Interview: Handmark CEO Paul Reddick On Making Murdoch’s WSJ Mobile App

Handmark CEO Paul Reddick

The man behind The Wall Street Journal’s pay-for mobile app says charging for content isn’t the sole answer for mobile publishers–ads, he says, should also be part of the monetization strategy. Read on for excerpts from our interview with Paul Reddick, CEO of app developer Handmark, which makes apps for AP, AFP and Reuters.

More mobile platforms?: WSJ’s app is only for BlackBerry devices at the moment — so will we see a WSJ app for other platforms? “There should be, but that’s a decision for News Corp.,” says Reddick. “For what we do and the way we build platforms, it would be very minimal work from the publisher’s perspective.” Curiously, the WSJ already has a free iPhone app that paidContent understands was developed in-house at Dow Jones, even though Handmark develops iPhone apps for its other clients.

Don’t forget ads: News Corp (NYSE: NWS). wants to charge for all its news sites but Reddick stresses it’s not a one-dimensional model: “Don’t read into the fact that Rupert Murdoch wants to charge for stuff that he’s not still making money from advertising. Reddick says the app will be supported by ads, and he expects the WSJ to have some free mobile element to tempt readers to pony up for the paid content.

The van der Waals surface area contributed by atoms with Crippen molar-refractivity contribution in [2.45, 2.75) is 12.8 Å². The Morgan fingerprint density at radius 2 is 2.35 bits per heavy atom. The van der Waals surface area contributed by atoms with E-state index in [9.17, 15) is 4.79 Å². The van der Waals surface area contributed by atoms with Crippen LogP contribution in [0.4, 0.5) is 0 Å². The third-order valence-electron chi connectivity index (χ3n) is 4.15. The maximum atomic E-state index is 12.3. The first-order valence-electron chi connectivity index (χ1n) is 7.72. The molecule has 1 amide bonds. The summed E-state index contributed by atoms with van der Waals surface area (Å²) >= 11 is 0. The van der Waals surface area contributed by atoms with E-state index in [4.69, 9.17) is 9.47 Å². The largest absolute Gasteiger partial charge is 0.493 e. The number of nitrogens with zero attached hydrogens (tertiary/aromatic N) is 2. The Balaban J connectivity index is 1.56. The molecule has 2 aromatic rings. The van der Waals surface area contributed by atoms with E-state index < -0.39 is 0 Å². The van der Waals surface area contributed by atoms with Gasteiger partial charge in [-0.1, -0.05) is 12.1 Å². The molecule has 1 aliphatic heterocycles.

Paywalls, wherever you are: Reddick wouldn’t divulge how much the app is expected to make or even how many downloads it’s clocked since it launched in August — he’s says “it’s a matter for News Corp.” But he told me they are “impressive numbers” so far. Details on the pricing — $104 a year for non print or mobile subscribers from next month — emerged on Thursday.

Tide of free is turning: Reddick says there has been a “consumer expectation that content is free” on mobile thanks to the growth of the iPhone and Android platforms, particularly when it comes to news and games. But he predicts that “we will see a real drying up of people running like Don Quixote into the wind of free.” There will be free stuff, says Reddick, but “it will have a plan,” whether that’s to sell up to a premium subscription or to boost ad sales. Despite that, he says that most publishers have so far “not been as enthusiastic on the paid side” and that the majority of Handmark apps are free.

The Handmark-made AFP mobile app costs $2.99 to download AP’s app charges, despite previously being free. Following its acquisition of Freerange Communications in April, Handmark also launched apps for Forbes, CBS Interactive (NYSE: CBS) and Time Inc. Again, no figures on how much those ad-supported apps make, but Reddick assures me that some “more than pay for themselves”.

Correction: AP has contacted us to say that its mobile app is free to download across all platforms and not paid-for as we reported.

Disclaimer: ContentNext is a client of Handmark, which created mobile apps for our four editorial sites. You can download them here.

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